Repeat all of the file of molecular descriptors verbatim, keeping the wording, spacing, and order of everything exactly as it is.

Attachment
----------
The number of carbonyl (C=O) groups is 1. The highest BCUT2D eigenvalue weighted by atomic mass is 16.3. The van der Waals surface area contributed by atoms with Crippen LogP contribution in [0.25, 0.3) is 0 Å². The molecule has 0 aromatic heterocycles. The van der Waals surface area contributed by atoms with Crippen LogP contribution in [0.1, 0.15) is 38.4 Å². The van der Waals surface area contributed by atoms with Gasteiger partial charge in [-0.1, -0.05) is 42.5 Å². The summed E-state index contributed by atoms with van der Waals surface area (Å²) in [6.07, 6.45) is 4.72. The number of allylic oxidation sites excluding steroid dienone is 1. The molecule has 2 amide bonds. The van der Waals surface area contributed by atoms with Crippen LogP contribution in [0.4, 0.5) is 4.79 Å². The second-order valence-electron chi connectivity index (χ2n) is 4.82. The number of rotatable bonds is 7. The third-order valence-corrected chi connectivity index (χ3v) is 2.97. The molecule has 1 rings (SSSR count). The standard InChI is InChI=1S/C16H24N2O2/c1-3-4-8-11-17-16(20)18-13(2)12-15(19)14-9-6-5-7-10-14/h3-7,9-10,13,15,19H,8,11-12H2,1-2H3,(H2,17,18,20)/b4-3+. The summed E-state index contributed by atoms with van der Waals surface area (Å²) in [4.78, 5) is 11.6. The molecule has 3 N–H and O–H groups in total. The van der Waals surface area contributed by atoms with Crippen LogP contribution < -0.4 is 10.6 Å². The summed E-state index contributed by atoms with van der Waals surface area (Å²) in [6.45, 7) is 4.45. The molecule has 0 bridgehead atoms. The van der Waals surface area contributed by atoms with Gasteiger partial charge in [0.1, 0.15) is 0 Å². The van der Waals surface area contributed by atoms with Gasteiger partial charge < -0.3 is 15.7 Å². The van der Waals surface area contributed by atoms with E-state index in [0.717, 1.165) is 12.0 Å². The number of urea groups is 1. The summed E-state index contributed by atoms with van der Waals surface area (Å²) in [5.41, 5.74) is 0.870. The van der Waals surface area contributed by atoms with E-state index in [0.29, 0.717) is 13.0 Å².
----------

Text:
The number of carbonyl (C=O) groups is 1. The highest BCUT2D eigenvalue weighted by atomic mass is 16.3. The van der Waals surface area contributed by atoms with Crippen LogP contribution in [0.25, 0.3) is 0 Å². The molecule has 0 aromatic heterocycles. The van der Waals surface area contributed by atoms with Crippen LogP contribution in [0.1, 0.15) is 38.4 Å². The van der Waals surface area contributed by atoms with Gasteiger partial charge in [-0.1, -0.05) is 42.5 Å². The summed E-state index contributed by atoms with van der Waals surface area (Å²) in [6.07, 6.45) is 4.72. The number of allylic oxidation sites excluding steroid dienone is 1. The molecule has 2 amide bonds. The van der Waals surface area contributed by atoms with Crippen LogP contribution in [0.4, 0.5) is 4.79 Å². The second-order valence-electron chi connectivity index (χ2n) is 4.82. The number of rotatable bonds is 7. The third-order valence-corrected chi connectivity index (χ3v) is 2.97. The molecule has 1 rings (SSSR count). The standard InChI is InChI=1S/C16H24N2O2/c1-3-4-8-11-17-16(20)18-13(2)12-15(19)14-9-6-5-7-10-14/h3-7,9-10,13,15,19H,8,11-12H2,1-2H3,(H2,17,18,20)/b4-3+. The summed E-state index contributed by atoms with van der Waals surface area (Å²) in [4.78, 5) is 11.6. The molecule has 3 N–H and O–H groups in total. The van der Waals surface area contributed by atoms with Crippen LogP contribution < -0.4 is 10.6 Å². The summed E-state index contributed by atoms with van der Waals surface area (Å²) in [6.45, 7) is 4.45. The molecule has 0 bridgehead atoms. The van der Waals surface area contributed by atoms with Gasteiger partial charge in [0.1, 0.15) is 0 Å². The van der Waals surface area contributed by atoms with Gasteiger partial charge < -0.3 is 15.7 Å². The van der Waals surface area contributed by atoms with E-state index in [0.717, 1.165) is 12.0 Å². The number of urea groups is 1. The summed E-state index contributed by atoms with van der Waals surface area (Å²) in [5.41, 5.74) is 0.870. The van der Waals surface area contributed by atoms with E-state index in [0.29, 0.717) is 13.0 Å².